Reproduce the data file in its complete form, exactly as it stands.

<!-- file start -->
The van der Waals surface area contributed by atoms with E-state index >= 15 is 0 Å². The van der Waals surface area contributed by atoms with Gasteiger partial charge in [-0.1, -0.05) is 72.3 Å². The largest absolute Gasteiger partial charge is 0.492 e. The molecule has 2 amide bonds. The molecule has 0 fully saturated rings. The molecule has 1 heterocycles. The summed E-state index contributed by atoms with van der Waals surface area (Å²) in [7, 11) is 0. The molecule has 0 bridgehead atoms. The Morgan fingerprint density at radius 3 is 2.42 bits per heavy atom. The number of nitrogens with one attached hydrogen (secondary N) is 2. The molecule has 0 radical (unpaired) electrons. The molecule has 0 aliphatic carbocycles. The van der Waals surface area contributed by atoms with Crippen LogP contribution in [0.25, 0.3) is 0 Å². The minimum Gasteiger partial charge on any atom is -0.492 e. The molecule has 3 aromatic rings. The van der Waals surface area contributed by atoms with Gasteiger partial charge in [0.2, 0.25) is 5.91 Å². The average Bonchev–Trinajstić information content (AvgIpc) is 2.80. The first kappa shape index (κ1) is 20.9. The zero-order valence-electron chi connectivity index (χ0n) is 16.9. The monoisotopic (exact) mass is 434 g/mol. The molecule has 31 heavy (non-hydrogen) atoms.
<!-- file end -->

The van der Waals surface area contributed by atoms with E-state index >= 15 is 0 Å². The van der Waals surface area contributed by atoms with Gasteiger partial charge in [-0.1, -0.05) is 72.3 Å². The largest absolute Gasteiger partial charge is 0.492 e. The molecule has 2 amide bonds. The molecule has 0 fully saturated rings. The molecule has 1 heterocycles. The summed E-state index contributed by atoms with van der Waals surface area (Å²) in [7, 11) is 0. The molecule has 0 bridgehead atoms. The Morgan fingerprint density at radius 3 is 2.42 bits per heavy atom. The number of nitrogens with one attached hydrogen (secondary N) is 2. The molecule has 0 radical (unpaired) electrons. The molecule has 0 aliphatic carbocycles. The van der Waals surface area contributed by atoms with Crippen LogP contribution in [0.25, 0.3) is 0 Å². The minimum Gasteiger partial charge on any atom is -0.492 e. The molecule has 3 aromatic rings. The van der Waals surface area contributed by atoms with Gasteiger partial charge in [0.2, 0.25) is 5.91 Å². The average Bonchev–Trinajstić information content (AvgIpc) is 2.80. The first kappa shape index (κ1) is 20.9. The zero-order valence-electron chi connectivity index (χ0n) is 16.9. The monoisotopic (exact) mass is 434 g/mol. The molecule has 31 heavy (non-hydrogen) atoms.